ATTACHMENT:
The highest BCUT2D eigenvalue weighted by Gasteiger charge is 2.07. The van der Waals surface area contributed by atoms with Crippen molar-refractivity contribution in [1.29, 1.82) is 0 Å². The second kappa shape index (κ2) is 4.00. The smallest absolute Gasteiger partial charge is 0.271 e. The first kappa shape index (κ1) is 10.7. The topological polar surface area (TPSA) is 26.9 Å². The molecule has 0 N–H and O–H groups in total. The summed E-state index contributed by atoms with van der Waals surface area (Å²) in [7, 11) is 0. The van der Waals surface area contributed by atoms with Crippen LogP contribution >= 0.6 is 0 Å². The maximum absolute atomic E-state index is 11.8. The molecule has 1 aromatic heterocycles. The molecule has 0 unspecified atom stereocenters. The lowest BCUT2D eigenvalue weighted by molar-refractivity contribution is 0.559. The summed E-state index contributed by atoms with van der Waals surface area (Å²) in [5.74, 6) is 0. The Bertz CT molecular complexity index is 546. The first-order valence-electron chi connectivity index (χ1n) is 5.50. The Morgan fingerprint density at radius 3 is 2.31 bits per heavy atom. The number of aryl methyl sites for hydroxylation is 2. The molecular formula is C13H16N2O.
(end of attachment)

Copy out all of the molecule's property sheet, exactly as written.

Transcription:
The highest BCUT2D eigenvalue weighted by Gasteiger charge is 2.07. The van der Waals surface area contributed by atoms with Crippen molar-refractivity contribution in [1.29, 1.82) is 0 Å². The second kappa shape index (κ2) is 4.00. The smallest absolute Gasteiger partial charge is 0.271 e. The first kappa shape index (κ1) is 10.7. The topological polar surface area (TPSA) is 26.9 Å². The molecule has 0 N–H and O–H groups in total. The summed E-state index contributed by atoms with van der Waals surface area (Å²) in [7, 11) is 0. The van der Waals surface area contributed by atoms with Crippen LogP contribution >= 0.6 is 0 Å². The maximum absolute atomic E-state index is 11.8. The molecule has 1 aromatic heterocycles. The molecule has 0 unspecified atom stereocenters. The lowest BCUT2D eigenvalue weighted by molar-refractivity contribution is 0.559. The summed E-state index contributed by atoms with van der Waals surface area (Å²) in [5.74, 6) is 0. The Bertz CT molecular complexity index is 546. The first-order valence-electron chi connectivity index (χ1n) is 5.50. The Morgan fingerprint density at radius 3 is 2.31 bits per heavy atom. The number of aryl methyl sites for hydroxylation is 2. The molecular formula is C13H16N2O.